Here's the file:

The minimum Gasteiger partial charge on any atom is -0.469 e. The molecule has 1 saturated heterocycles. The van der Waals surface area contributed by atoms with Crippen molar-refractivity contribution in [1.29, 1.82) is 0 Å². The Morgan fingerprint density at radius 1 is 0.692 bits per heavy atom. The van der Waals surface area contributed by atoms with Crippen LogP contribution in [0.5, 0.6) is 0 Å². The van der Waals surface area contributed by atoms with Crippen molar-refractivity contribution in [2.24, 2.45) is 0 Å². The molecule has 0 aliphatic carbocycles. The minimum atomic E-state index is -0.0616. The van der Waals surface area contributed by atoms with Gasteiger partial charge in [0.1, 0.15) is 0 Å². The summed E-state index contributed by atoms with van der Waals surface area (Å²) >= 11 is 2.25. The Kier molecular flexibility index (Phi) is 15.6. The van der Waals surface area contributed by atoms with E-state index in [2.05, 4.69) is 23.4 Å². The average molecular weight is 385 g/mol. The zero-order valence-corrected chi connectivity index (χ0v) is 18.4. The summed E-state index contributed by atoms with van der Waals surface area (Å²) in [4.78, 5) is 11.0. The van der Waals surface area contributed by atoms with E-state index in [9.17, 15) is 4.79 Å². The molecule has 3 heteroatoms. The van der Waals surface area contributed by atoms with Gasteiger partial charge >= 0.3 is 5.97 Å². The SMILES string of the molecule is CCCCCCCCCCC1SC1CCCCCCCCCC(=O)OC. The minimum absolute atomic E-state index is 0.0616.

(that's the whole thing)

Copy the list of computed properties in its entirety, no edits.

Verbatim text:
The minimum Gasteiger partial charge on any atom is -0.469 e. The molecule has 1 saturated heterocycles. The van der Waals surface area contributed by atoms with Crippen molar-refractivity contribution in [1.29, 1.82) is 0 Å². The Morgan fingerprint density at radius 1 is 0.692 bits per heavy atom. The van der Waals surface area contributed by atoms with Crippen LogP contribution in [0.5, 0.6) is 0 Å². The van der Waals surface area contributed by atoms with Crippen molar-refractivity contribution in [2.24, 2.45) is 0 Å². The molecule has 0 aliphatic carbocycles. The minimum atomic E-state index is -0.0616. The van der Waals surface area contributed by atoms with Gasteiger partial charge in [0.1, 0.15) is 0 Å². The summed E-state index contributed by atoms with van der Waals surface area (Å²) >= 11 is 2.25. The Kier molecular flexibility index (Phi) is 15.6. The van der Waals surface area contributed by atoms with E-state index in [2.05, 4.69) is 23.4 Å². The average molecular weight is 385 g/mol. The zero-order valence-corrected chi connectivity index (χ0v) is 18.4. The summed E-state index contributed by atoms with van der Waals surface area (Å²) in [4.78, 5) is 11.0. The van der Waals surface area contributed by atoms with E-state index in [9.17, 15) is 4.79 Å². The molecule has 3 heteroatoms. The van der Waals surface area contributed by atoms with Gasteiger partial charge >= 0.3 is 5.97 Å². The SMILES string of the molecule is CCCCCCCCCCC1SC1CCCCCCCCCC(=O)OC. The minimum absolute atomic E-state index is 0.0616.